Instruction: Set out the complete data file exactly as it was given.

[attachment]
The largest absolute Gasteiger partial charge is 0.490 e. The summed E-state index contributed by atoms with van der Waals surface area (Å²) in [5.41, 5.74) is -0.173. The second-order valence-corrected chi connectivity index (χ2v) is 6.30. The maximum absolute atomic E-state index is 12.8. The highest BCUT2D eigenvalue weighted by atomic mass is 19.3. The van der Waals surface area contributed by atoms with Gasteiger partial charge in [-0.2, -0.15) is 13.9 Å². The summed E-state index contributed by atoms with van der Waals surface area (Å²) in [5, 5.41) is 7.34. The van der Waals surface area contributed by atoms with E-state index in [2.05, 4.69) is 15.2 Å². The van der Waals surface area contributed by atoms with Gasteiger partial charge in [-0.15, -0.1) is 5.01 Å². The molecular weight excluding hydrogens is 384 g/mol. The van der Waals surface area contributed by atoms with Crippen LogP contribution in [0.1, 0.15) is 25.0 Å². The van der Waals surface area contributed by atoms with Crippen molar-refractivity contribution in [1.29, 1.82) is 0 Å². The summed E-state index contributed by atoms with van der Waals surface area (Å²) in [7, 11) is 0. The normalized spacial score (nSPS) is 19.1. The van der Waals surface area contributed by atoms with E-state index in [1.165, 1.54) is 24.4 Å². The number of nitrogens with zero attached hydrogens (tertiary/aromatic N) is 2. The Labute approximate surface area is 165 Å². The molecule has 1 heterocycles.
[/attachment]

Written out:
The largest absolute Gasteiger partial charge is 0.490 e. The summed E-state index contributed by atoms with van der Waals surface area (Å²) in [5.41, 5.74) is -0.173. The second-order valence-corrected chi connectivity index (χ2v) is 6.30. The maximum absolute atomic E-state index is 12.8. The highest BCUT2D eigenvalue weighted by atomic mass is 19.3. The van der Waals surface area contributed by atoms with Gasteiger partial charge in [-0.2, -0.15) is 13.9 Å². The summed E-state index contributed by atoms with van der Waals surface area (Å²) in [5, 5.41) is 7.34. The van der Waals surface area contributed by atoms with E-state index in [2.05, 4.69) is 15.2 Å². The van der Waals surface area contributed by atoms with Gasteiger partial charge in [-0.15, -0.1) is 5.01 Å². The molecular weight excluding hydrogens is 384 g/mol. The van der Waals surface area contributed by atoms with Crippen LogP contribution in [0.1, 0.15) is 25.0 Å². The van der Waals surface area contributed by atoms with Crippen molar-refractivity contribution in [1.29, 1.82) is 0 Å². The summed E-state index contributed by atoms with van der Waals surface area (Å²) in [7, 11) is 0. The normalized spacial score (nSPS) is 19.1. The van der Waals surface area contributed by atoms with E-state index in [1.165, 1.54) is 24.4 Å². The number of nitrogens with zero attached hydrogens (tertiary/aromatic N) is 2. The Labute approximate surface area is 165 Å². The molecule has 1 heterocycles.